Fresh Spectre Variants Come to Light

The newly-discovered Spectre variants can be exploited to uncover confidential data via microarchitectural side channels in CPUs.

Two new speculative execution bugs have earned researchers a $100,000 bug bounty from Intel.

MIT’s Vladimir Kiriansky and independent researcher Carl Waldspurger uncovered what they call Spectre1.1 and a subset, Spectre1.2, collectively referred to as Variant 4 of Spectre by Intel and ARM. Like the original Spectre and Meltdown vulnerabilities, they can be exploited to uncover confidential information via microarchitectural side channels in Intel and ARM CPUs.

Both leverage speculative stores, the researchers said in two papers posted on Tuesday: Spectre1.1 (CVE-2018-3693) can be used to create speculative buffer overflows, while Spectre1.2 allows attackers to overwrite read-only data and code pointers to breach sandboxes on CPUs that don’t enforce read/write protections.

In both cases, the end result is the ability to get malicious code past hardcoded processor security measures – opening the door for data exfiltration. They also could provide a mechanism for further arbitrary code execution on both local and remote targets, according to the paper.

The researchers validated that Intel x86 CPUs are impacted, and ARM said that its Cortex-A57, A72, A73 and A75 processors are affected as well. The vulnerabilities are not yet patched, and the two noted that both of them can get around existing Spectre mitigations/patches that may be in place.

“These issues are likely to primarily impact operating systems and virtualization platforms [that execute untrusted code], and may require software update, microcode update or both,” said Oracle director of security assurance, Eric Maurice, in a note Tuesday.

Like all Spectre variants, the new discoveries are based on speculative memory access, causing cache allocation. Timing analysis of memory accesses can then be used to reveal data that would otherwise be kept secret.

“Variant 4 is a Spectre-type attack utilizing a CPU technology known as memory disambiguation, a technology used in high-end CPUs to enable greater out-of-order execution and higher performance,” ARM explained in an update Tuesday. “Simply put, this is a race between a store and following load that target the same memory location whereby under specific conditions, a speculative load can overtake a store, resulting in the load returning stale data.”

That data can then be used to construct an address that drives cache allocation, which in turn can be used to leak data to an attacker across a privilege boundary—like the original Spectre.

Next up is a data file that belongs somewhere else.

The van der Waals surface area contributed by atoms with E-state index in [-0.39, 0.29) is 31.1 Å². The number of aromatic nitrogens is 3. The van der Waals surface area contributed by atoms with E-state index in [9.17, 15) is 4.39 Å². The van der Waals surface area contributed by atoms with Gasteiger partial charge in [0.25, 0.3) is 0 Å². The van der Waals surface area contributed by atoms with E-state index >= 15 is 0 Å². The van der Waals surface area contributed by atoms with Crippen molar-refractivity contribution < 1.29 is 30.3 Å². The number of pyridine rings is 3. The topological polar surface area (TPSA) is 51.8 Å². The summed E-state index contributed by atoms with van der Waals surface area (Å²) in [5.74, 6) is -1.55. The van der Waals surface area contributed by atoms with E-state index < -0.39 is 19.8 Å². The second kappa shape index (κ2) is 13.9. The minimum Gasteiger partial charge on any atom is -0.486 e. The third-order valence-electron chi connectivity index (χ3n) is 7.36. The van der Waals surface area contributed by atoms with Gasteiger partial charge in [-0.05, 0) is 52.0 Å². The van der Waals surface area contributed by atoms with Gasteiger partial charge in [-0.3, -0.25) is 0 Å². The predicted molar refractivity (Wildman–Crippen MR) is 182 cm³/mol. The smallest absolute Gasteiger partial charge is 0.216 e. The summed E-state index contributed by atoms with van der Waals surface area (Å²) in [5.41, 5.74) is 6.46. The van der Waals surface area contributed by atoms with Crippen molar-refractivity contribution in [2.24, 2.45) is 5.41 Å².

The discovery earned the researchers a cool $100,000 from Intel’s HackerOne bug-bounty program. Intel had rolled out a significant expansion of its bug bounty program in February on the heels of the original discovery of the Spectre and Meltdown variants earlier this year.

Intel said in an updated Spectre paper that there are both software mitigations for the flaws as well as operating system steps that developers can take for Windows and Linux environments.

On the software front:

“Software can insert a speculation stopping barrier between a bounds check and a later operation that could cause a speculative side channel. The LFENCE instruction, or any serializing instruction, can serve as such a barrier.

“The LFENCE instruction and other serializing instructions ensure that no later instruction will execute, even speculatively, until all prior instructions have completed locally. This prevents the processor from speculatively accessing data that might be out-of-bounds for the user, because no speculative operations can run until this bounds check completes.”

ARM meanwhile said that it recommends software mitigations described in its Cache Speculation Side-channels whitepaper [PDF].

Also, malicious actors would need to first install malware on devices to execute an attack: “Fortunately, the conditions of exploitation for these issues remain similar: malicious exploitation requires the attackers to first obtain the privileges required to install and execute malicious code against the targeted systems,” said Maurice.

Thus, basic security hygiene is a good first line of defense.

“Users will greatly reduce their risk by following good security practices by avoiding suspicious links and downloads, and immediately installing any software updates when available from device-makers,” ARM noted.

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